Monday, December 27, 2010

Nan Khatai, the Great Indian Holiday Cookie.

    Okay, today is the day everyone is in Muffcake world. For those of you who don't know what the intriguingly named Muffcake is, it is the unholy marriage of the cupcake and the muffin. Think on that awhile. I just happen to absolutley love the name. I was supposed to participate in the making of muffcakes too but the holidays kind of got away from me which is a polite euphemism for "Late Nights" and "Partying"...so the idea of Muffcakes just slipped out the back door of my head and was long gone as they say, like a turkey through the corn ...or something through a goose or whatever.
   Besides I was all caught up with my salt-crusted Prime Rib Christmas dinner which was, I might add, insanely good.
  Here I am with my pride and joy before we cut into it's beautiful juicy redness (we like things a bit raw around here) and before Patsy attempted to steal it off the kitchen table where it was being carved. She was caught by my dad so no harm was done. I guess it looked so good you can't blame a girl for trying.
  I woke up this morning and low and behold Muffcakes were everywhere, or almost everywhere courtesy of Salty Seattle The Little Foodie I Am A Feeder and La Vie en Route. So if you want to revel in Muffcakes check them out. I however am offering something entirely different this morning because I couldn't get off my lazy butt and execute my Muffcake Idea, and that is the classic Indian Holiday Cookie Nan Khatai.
  Of course, when one thinks of holiday cookies, India is not the first place that comes to mind. But Boy Howdy, they have an absolute delight of a buttery little cookie that works perfectly for those holiday cookie parties we find ourselves at.
  Nan Khatai is a big favorite in India and Pakistan and whips up incredibly fast. I made a big batch last night in practically no time when we had company. So lazy cookie cravers, this one is for you.


Indian Shortbread Cookies



 Here's what to do:

   Preheat your oven to 355 degrees.
  In a  bowl sift together:
  2 cups of flour
 1/2 cup of fine semolina
 1/4 tsp of baking soda
 Set this aside.
 In a large bowl beat together:
 1 and 1/4 stick of unsalted butter
 2 tbs of  plain yogurt
 1 can 1/3 cup of powdered sugar.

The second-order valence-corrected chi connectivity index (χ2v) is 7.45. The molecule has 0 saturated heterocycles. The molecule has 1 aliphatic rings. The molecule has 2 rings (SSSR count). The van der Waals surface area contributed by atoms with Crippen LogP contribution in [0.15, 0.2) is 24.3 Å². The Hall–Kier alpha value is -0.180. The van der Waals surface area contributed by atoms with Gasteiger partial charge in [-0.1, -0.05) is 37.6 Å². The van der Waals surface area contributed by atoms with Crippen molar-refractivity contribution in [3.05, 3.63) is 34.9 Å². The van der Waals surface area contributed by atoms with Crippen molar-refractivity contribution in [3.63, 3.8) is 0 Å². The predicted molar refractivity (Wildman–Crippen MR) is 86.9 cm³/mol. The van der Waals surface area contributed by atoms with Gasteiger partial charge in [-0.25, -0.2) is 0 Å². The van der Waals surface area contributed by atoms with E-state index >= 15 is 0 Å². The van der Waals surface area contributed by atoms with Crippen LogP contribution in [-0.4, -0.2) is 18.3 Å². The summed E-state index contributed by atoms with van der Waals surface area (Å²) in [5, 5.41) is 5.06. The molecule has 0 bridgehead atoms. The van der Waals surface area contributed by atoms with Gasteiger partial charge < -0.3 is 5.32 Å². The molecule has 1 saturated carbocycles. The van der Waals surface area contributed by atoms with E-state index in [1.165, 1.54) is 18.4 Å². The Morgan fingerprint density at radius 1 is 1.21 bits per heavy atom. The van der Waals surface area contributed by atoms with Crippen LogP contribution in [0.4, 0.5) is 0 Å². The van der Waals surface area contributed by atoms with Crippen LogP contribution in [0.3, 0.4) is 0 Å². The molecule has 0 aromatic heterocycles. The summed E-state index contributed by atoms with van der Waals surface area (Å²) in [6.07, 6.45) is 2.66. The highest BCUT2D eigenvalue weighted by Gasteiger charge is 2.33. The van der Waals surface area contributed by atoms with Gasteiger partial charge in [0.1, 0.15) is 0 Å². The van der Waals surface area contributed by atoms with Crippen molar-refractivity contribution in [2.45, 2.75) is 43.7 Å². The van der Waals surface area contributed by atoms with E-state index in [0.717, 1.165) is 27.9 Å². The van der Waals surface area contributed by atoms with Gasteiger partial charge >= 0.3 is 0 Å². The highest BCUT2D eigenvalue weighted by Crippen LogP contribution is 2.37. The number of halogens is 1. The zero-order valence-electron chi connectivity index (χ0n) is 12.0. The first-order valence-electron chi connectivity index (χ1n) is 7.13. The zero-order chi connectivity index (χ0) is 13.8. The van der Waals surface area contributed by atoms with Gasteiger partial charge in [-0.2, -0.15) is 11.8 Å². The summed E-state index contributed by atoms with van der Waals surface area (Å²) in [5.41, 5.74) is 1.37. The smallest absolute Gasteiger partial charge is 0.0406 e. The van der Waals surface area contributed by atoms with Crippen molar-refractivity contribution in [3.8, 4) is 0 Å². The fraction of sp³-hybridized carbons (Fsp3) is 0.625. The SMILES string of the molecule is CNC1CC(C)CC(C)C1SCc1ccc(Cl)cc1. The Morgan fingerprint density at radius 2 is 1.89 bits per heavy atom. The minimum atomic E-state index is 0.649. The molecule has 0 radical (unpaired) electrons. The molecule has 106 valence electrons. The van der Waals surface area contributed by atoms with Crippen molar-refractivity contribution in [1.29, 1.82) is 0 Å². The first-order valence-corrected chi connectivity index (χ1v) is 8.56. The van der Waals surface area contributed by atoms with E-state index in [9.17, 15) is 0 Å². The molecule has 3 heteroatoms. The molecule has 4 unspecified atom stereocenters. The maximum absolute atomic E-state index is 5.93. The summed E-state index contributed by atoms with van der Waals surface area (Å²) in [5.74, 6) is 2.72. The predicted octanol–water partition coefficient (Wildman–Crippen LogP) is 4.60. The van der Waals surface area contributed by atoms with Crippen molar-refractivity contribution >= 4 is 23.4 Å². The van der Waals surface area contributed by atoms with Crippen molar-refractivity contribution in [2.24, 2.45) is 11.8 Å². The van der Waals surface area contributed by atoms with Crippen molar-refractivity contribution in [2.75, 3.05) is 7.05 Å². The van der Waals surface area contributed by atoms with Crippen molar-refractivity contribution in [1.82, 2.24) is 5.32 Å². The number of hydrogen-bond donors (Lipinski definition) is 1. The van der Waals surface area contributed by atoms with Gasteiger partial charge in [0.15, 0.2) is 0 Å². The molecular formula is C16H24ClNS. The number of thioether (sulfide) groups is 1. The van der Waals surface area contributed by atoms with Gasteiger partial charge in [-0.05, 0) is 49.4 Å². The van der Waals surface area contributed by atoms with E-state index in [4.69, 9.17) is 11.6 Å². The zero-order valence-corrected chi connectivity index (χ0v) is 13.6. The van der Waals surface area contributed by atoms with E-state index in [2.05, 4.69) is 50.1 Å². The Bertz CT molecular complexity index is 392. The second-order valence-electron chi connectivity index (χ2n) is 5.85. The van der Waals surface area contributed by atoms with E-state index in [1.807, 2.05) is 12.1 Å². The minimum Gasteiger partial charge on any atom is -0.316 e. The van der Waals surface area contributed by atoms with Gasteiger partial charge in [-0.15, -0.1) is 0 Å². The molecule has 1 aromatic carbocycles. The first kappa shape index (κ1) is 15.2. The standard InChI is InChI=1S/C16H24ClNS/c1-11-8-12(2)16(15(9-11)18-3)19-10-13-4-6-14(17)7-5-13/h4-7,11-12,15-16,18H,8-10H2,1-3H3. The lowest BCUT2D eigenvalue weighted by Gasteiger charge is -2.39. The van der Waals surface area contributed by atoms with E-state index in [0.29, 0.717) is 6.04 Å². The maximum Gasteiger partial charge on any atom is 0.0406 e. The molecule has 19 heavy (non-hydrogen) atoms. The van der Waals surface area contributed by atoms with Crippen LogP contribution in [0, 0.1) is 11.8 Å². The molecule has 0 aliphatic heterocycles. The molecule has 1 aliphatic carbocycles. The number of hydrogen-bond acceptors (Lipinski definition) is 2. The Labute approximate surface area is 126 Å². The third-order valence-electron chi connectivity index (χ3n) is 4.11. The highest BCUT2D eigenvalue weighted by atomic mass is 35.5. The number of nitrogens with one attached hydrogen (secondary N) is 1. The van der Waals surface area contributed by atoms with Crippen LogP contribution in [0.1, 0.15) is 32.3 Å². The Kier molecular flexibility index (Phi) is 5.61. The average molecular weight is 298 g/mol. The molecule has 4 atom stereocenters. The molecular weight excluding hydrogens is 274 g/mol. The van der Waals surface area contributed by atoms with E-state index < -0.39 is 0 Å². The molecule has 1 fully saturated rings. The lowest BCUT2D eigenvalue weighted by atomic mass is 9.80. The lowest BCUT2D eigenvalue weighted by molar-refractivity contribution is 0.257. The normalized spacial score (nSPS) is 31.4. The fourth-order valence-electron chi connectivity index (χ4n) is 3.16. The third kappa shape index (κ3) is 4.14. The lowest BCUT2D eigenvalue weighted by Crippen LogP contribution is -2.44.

Mix it all up until it's nice and fluffy.  Add the sifted flour mix to the butter and sugar.
    Knead it with your hands until you have a nice soft dough. You Can add in 4 to 5 Tbs of whole milk while you are kneading if you need extra moisture.
 In a spice grinder mix together 2 Tbs of pistachios and 2 tps. of ground cardamom.
 Line a cookie sheet with parchment paper.
 Roll the cookie dough into lilttle balls and set them down on the cookie sheet. Make an indentation in each ball with your index finger and fill the indentation with a bit of the ground pistachio and cardamom mixture.
 Bake the cookies in the oven for about 20 minutes.
 Then take them out and cool them on a wire rack.
   Depending on the size of your balls ...ahem, cookie balls ...this recipe can make as many as 3 dozen cookies.
  There are many variations on this recipe. Sometimes the cookies have a crisscross pattern cut in them before baking. Sometimes they are flattened and dusted with almonds and cardamom. Other times they're baked with a single almond half in the center like Chinese almond cookies. I personally would like to fill them with a bit of chutney and I think I'll try that next time, because these little shortbread cookies were so meltingly good, there is definitely going to be a next time.
    I served them with warm chai... Mmmmmmmm delicious. So those are the universal Indian cookie just waiting to be experimented on. As for me, I can't get Muffcakes out of my head I have a recipe I'm thinking of, but as usual, I'm a day late and a muffcake short.

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